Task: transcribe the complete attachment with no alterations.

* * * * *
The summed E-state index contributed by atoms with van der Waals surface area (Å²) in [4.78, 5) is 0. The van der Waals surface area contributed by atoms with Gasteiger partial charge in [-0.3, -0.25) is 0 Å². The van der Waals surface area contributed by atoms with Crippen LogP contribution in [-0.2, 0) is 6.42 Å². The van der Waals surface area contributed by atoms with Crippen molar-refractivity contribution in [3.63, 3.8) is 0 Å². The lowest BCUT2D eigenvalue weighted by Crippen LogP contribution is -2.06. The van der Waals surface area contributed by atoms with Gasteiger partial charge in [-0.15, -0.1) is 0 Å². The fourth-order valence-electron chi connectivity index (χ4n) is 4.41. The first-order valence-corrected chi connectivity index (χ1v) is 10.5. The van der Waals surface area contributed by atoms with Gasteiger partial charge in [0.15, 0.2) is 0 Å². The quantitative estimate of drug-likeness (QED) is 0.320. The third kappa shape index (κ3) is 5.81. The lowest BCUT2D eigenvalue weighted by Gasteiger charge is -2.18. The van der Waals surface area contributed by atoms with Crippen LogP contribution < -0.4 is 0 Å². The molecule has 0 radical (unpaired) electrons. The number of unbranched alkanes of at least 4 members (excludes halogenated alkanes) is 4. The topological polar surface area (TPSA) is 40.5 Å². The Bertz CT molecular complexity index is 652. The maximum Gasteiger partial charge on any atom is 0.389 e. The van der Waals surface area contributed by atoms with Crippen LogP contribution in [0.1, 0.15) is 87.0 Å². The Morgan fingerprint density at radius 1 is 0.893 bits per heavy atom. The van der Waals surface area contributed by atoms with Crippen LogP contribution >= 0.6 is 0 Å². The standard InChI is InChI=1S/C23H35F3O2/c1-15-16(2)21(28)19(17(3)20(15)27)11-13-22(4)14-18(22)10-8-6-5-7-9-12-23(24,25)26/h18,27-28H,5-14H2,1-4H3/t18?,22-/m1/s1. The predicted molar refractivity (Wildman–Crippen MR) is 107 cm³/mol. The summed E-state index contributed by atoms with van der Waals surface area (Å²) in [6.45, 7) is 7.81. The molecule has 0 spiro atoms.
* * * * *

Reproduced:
The summed E-state index contributed by atoms with van der Waals surface area (Å²) in [4.78, 5) is 0. The van der Waals surface area contributed by atoms with Gasteiger partial charge in [-0.3, -0.25) is 0 Å². The van der Waals surface area contributed by atoms with Crippen LogP contribution in [-0.2, 0) is 6.42 Å². The van der Waals surface area contributed by atoms with Crippen molar-refractivity contribution in [3.63, 3.8) is 0 Å². The lowest BCUT2D eigenvalue weighted by Crippen LogP contribution is -2.06. The van der Waals surface area contributed by atoms with Gasteiger partial charge in [-0.15, -0.1) is 0 Å². The fourth-order valence-electron chi connectivity index (χ4n) is 4.41. The first-order valence-corrected chi connectivity index (χ1v) is 10.5. The van der Waals surface area contributed by atoms with Gasteiger partial charge in [0.15, 0.2) is 0 Å². The quantitative estimate of drug-likeness (QED) is 0.320. The third kappa shape index (κ3) is 5.81. The lowest BCUT2D eigenvalue weighted by Gasteiger charge is -2.18. The van der Waals surface area contributed by atoms with Crippen LogP contribution < -0.4 is 0 Å². The molecule has 0 radical (unpaired) electrons. The number of unbranched alkanes of at least 4 members (excludes halogenated alkanes) is 4. The topological polar surface area (TPSA) is 40.5 Å². The Bertz CT molecular complexity index is 652. The maximum Gasteiger partial charge on any atom is 0.389 e. The van der Waals surface area contributed by atoms with Crippen LogP contribution in [0.1, 0.15) is 87.0 Å². The Morgan fingerprint density at radius 1 is 0.893 bits per heavy atom. The van der Waals surface area contributed by atoms with Crippen LogP contribution >= 0.6 is 0 Å². The standard InChI is InChI=1S/C23H35F3O2/c1-15-16(2)21(28)19(17(3)20(15)27)11-13-22(4)14-18(22)10-8-6-5-7-9-12-23(24,25)26/h18,27-28H,5-14H2,1-4H3/t18?,22-/m1/s1. The predicted molar refractivity (Wildman–Crippen MR) is 107 cm³/mol. The summed E-state index contributed by atoms with van der Waals surface area (Å²) in [6.45, 7) is 7.81. The molecule has 0 spiro atoms.